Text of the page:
Designer Michiel van der Kley likens design to jazz: “I sometimes like a design because it makes a large gesture, and sometimes I like a design because its details turn it into something special.” This relationship between the whole—the “large gesture,” in van der Kley’s words—and the parts is an apt characterization of jazz as well as the designer’s work. As a saxophone solo or an upstart trumpet can elucidate and expand the meaning of a song, so too can a subtle curve or a small strip of wooden laminate capture the essence of a particular product.
van der Kley’s Icon Desk is a nice example. A streamlined desk with a futuristic aesthetic, Icon is made of oiled solid wood, thermoformed Corian, and stainless steel legs. With its slim, aerodynamic aspect, Icon evokes high technology—the wing of a spaceship or an extraterrestrial’s elongated form. The inset wooden strip, available in American Walnut, Natural Oak, or Smoked Solid Oak, exemplifies how the detail enhances the whole—as if it were van der Kley’s sax solo.
Softer surfaces are subject to the same kind of interplay. With the Bird Sofa, however, it isn’t the contrast between materials but rather between monolithic and negative space. The bulk of Bird is comprised of the swooping C-shape of the foam cushion, which definitely has an avian aspect, but Bird gets its personality and its name from the inscribed gap between seat and back, creating an ergonomic contour simultaneous with a captivating aesthetic.
1st Class (2012) is an acoustic lounge/privacy sofa that anticipated today’s trend of portable privacy options. The piece serves as a meeting booth for two or more. Facing units create a booth for private meetings and conversations. And an optional connecting wall joins units together for full enclosure on three sides.
I have a particular soft spot for van der Kley’s Globus Mobile Office Pod, which I wrote about in 2008. This was a Pod before pods were cool, and to my mind a more accurate usage of the term than seen today with the phone booth style units. Globus doesn’t enclose the user but rather offers a portable workstation with a space-age aesthetic. It converts from enclosed pod (a shiny white spheroid) into a seat and desk space. And it’s on wheels so it’s a cinch to relocate.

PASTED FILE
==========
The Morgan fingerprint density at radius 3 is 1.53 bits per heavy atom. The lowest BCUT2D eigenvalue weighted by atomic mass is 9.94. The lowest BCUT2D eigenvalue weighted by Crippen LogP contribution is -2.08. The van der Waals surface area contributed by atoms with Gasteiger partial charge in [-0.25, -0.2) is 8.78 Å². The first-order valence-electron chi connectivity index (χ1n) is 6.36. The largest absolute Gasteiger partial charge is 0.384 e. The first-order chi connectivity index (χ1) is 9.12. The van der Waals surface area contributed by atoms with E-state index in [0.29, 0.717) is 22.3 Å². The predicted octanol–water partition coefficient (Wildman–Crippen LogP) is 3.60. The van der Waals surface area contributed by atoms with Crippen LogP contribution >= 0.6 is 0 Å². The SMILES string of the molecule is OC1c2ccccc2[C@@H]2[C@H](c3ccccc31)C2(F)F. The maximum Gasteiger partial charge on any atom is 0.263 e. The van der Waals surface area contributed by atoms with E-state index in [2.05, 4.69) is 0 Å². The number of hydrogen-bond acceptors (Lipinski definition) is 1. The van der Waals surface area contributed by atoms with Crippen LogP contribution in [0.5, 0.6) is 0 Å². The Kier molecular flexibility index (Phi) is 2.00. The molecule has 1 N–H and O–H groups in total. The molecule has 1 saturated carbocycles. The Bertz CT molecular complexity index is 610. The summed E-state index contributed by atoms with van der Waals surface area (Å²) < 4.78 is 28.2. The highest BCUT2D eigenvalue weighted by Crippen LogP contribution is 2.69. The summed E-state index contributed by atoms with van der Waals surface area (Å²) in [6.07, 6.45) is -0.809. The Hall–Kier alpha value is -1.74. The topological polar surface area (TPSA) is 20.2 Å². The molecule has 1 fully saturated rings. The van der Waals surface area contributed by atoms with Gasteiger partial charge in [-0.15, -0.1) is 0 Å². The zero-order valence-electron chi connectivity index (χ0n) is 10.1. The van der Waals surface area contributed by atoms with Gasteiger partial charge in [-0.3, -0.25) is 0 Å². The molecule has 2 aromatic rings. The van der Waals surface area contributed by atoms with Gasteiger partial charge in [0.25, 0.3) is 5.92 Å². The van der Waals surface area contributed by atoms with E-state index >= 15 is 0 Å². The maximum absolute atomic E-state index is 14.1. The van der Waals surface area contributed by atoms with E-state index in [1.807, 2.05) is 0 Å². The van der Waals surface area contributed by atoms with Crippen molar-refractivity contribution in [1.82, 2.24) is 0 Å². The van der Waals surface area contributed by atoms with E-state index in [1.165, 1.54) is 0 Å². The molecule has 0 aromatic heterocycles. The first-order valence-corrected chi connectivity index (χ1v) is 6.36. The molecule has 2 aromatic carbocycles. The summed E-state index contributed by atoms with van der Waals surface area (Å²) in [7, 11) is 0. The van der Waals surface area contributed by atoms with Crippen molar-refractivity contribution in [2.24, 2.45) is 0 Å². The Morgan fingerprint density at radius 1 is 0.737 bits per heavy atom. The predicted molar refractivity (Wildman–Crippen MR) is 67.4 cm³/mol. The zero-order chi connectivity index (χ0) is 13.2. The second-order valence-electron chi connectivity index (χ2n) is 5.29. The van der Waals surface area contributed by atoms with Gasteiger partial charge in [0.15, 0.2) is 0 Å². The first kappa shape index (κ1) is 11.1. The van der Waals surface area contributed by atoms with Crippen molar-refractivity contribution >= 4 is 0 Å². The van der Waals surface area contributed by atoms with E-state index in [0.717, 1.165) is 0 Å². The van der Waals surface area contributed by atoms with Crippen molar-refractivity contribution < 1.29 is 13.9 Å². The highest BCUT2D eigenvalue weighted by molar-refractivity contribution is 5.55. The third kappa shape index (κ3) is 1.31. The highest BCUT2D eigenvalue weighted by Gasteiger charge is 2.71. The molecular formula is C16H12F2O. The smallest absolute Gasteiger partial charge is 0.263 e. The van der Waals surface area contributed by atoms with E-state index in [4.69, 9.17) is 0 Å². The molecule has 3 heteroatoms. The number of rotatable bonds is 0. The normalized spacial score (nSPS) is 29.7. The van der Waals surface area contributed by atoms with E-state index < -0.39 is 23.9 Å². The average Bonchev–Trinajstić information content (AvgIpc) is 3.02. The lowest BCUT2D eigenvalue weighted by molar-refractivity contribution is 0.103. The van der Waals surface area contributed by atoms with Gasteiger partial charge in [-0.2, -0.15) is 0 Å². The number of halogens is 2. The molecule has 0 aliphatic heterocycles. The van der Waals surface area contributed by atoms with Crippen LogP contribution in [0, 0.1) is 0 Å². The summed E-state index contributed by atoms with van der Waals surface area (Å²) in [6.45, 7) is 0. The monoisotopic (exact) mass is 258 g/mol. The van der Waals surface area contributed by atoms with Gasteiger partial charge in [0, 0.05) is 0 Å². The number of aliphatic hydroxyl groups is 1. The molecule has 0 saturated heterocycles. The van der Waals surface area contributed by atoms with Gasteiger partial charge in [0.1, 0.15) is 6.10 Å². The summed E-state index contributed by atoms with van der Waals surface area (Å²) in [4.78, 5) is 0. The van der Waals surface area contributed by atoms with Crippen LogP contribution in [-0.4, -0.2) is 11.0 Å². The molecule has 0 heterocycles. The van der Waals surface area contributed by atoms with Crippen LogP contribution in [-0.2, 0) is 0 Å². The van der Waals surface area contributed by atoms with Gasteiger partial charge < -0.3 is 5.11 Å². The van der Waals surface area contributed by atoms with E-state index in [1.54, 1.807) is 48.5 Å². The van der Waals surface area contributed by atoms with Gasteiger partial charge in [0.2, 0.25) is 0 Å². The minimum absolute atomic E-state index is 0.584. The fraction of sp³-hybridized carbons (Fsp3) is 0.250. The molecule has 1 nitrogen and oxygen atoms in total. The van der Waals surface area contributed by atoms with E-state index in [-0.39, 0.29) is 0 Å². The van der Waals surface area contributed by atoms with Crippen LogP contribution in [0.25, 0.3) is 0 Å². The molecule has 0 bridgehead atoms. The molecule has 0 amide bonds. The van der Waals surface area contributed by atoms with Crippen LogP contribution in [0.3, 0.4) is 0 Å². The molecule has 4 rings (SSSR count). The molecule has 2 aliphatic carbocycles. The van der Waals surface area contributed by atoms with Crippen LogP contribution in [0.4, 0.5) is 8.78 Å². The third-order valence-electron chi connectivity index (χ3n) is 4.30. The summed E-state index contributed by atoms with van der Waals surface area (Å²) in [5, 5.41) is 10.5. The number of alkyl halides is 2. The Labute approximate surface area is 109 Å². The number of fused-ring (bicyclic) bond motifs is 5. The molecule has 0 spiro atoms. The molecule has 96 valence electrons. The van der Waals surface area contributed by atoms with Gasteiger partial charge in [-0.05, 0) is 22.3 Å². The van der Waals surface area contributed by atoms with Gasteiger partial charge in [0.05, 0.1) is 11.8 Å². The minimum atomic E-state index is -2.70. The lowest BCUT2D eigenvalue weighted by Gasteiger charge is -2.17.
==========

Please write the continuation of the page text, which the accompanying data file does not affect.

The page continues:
van der Kley is fascinated with 3D printing—he’s made several forays into harnessing this technology for product development. To wit, the Bob’s Your Uncle Lamp explores the way 3D printing can link mass production and customization: “You produce objects one by one, so you can easily add variety to these objects.” The lamps in the collection exemplify this flexibility, displaying a menagerie of swirling shapes and sizes bedecked in bedazzling colors.
Like Bird, Isobel is seating with a twist. The twin armrests, in the shape of triangles with rounded-off edges, give Isobel form and structure while providing a visual focus, as well the option of sitting through the armrest, at least for those flexible of limb.
Michiel van der Kley has designed products for Artifort, Arco, Iconicals, Softline, and van Esch. He has pioneered 3D printing technology with the Bridge Project, an exploration into applications with printed concrete; and Project Egg, a collaborative 3D printing project in which building materials were individually printed by different designers. In 2018, he won the Platinum A' Design Award for 3D Printed Forms and Product Design for Project Egg. To read more, see Michiel van der Kley.